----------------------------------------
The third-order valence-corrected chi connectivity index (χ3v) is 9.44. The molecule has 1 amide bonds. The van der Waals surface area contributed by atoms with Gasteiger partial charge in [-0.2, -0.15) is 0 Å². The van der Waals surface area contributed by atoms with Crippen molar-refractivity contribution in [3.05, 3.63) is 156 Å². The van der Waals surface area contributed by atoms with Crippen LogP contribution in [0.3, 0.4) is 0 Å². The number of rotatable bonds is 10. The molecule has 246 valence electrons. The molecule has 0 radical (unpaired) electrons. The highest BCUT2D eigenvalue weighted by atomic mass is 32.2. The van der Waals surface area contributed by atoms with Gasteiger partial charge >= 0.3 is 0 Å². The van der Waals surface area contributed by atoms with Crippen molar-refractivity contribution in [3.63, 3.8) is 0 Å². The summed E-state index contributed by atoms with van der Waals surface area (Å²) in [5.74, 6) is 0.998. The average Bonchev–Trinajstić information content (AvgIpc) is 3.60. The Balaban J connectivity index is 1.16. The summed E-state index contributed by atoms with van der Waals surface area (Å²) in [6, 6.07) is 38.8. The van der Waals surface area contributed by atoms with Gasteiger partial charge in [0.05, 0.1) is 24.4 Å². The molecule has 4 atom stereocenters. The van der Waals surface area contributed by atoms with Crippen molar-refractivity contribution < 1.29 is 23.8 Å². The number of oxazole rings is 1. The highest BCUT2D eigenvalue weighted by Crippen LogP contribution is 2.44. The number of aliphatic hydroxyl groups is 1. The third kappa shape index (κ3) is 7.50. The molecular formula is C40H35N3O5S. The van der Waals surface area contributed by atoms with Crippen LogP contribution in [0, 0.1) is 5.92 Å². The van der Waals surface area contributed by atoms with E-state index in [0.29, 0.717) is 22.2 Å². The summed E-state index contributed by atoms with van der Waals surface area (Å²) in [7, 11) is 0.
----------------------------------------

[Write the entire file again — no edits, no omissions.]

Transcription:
The third-order valence-corrected chi connectivity index (χ3v) is 9.44. The molecule has 1 amide bonds. The van der Waals surface area contributed by atoms with Gasteiger partial charge in [-0.2, -0.15) is 0 Å². The van der Waals surface area contributed by atoms with Crippen molar-refractivity contribution in [3.05, 3.63) is 156 Å². The van der Waals surface area contributed by atoms with Crippen LogP contribution in [0.3, 0.4) is 0 Å². The number of rotatable bonds is 10. The molecule has 246 valence electrons. The molecule has 0 radical (unpaired) electrons. The highest BCUT2D eigenvalue weighted by atomic mass is 32.2. The van der Waals surface area contributed by atoms with Gasteiger partial charge >= 0.3 is 0 Å². The van der Waals surface area contributed by atoms with Crippen molar-refractivity contribution in [3.63, 3.8) is 0 Å². The summed E-state index contributed by atoms with van der Waals surface area (Å²) in [5.74, 6) is 0.998. The average Bonchev–Trinajstić information content (AvgIpc) is 3.60. The Balaban J connectivity index is 1.16. The summed E-state index contributed by atoms with van der Waals surface area (Å²) in [6, 6.07) is 38.8. The van der Waals surface area contributed by atoms with Gasteiger partial charge in [0.05, 0.1) is 24.4 Å². The molecule has 4 atom stereocenters. The van der Waals surface area contributed by atoms with Crippen molar-refractivity contribution < 1.29 is 23.8 Å². The number of oxazole rings is 1. The highest BCUT2D eigenvalue weighted by Crippen LogP contribution is 2.44. The number of aliphatic hydroxyl groups is 1. The third kappa shape index (κ3) is 7.50. The molecular formula is C40H35N3O5S. The van der Waals surface area contributed by atoms with Crippen LogP contribution in [0, 0.1) is 5.92 Å². The van der Waals surface area contributed by atoms with E-state index in [0.29, 0.717) is 22.2 Å². The summed E-state index contributed by atoms with van der Waals surface area (Å²) in [7, 11) is 0.